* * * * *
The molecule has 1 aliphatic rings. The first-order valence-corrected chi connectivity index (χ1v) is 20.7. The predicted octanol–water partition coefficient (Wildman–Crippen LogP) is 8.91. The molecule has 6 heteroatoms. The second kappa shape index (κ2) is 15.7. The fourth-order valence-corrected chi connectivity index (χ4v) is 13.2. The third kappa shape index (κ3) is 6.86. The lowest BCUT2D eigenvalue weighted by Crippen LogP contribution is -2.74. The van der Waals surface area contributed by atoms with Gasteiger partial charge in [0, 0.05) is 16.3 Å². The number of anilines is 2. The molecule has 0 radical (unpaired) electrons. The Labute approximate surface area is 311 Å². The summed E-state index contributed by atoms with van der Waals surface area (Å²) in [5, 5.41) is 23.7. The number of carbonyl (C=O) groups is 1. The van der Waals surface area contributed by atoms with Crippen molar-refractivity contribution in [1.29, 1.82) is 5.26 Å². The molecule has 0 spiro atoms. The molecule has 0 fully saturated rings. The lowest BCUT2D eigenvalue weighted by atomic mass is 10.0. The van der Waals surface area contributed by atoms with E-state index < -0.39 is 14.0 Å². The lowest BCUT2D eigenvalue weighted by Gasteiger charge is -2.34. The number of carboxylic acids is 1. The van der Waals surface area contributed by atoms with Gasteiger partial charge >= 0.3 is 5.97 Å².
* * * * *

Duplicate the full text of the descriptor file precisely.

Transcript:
The molecule has 1 aliphatic rings. The first-order valence-corrected chi connectivity index (χ1v) is 20.7. The predicted octanol–water partition coefficient (Wildman–Crippen LogP) is 8.91. The molecule has 6 heteroatoms. The second kappa shape index (κ2) is 15.7. The fourth-order valence-corrected chi connectivity index (χ4v) is 13.2. The third kappa shape index (κ3) is 6.86. The lowest BCUT2D eigenvalue weighted by Crippen LogP contribution is -2.74. The van der Waals surface area contributed by atoms with Gasteiger partial charge in [0, 0.05) is 16.3 Å². The number of anilines is 2. The molecule has 0 radical (unpaired) electrons. The Labute approximate surface area is 311 Å². The summed E-state index contributed by atoms with van der Waals surface area (Å²) in [5, 5.41) is 23.7. The number of carbonyl (C=O) groups is 1. The van der Waals surface area contributed by atoms with Crippen molar-refractivity contribution in [1.29, 1.82) is 5.26 Å². The molecule has 0 spiro atoms. The molecule has 0 fully saturated rings. The lowest BCUT2D eigenvalue weighted by atomic mass is 10.0. The van der Waals surface area contributed by atoms with E-state index < -0.39 is 14.0 Å². The lowest BCUT2D eigenvalue weighted by Gasteiger charge is -2.34. The number of carboxylic acids is 1. The van der Waals surface area contributed by atoms with Gasteiger partial charge >= 0.3 is 5.97 Å².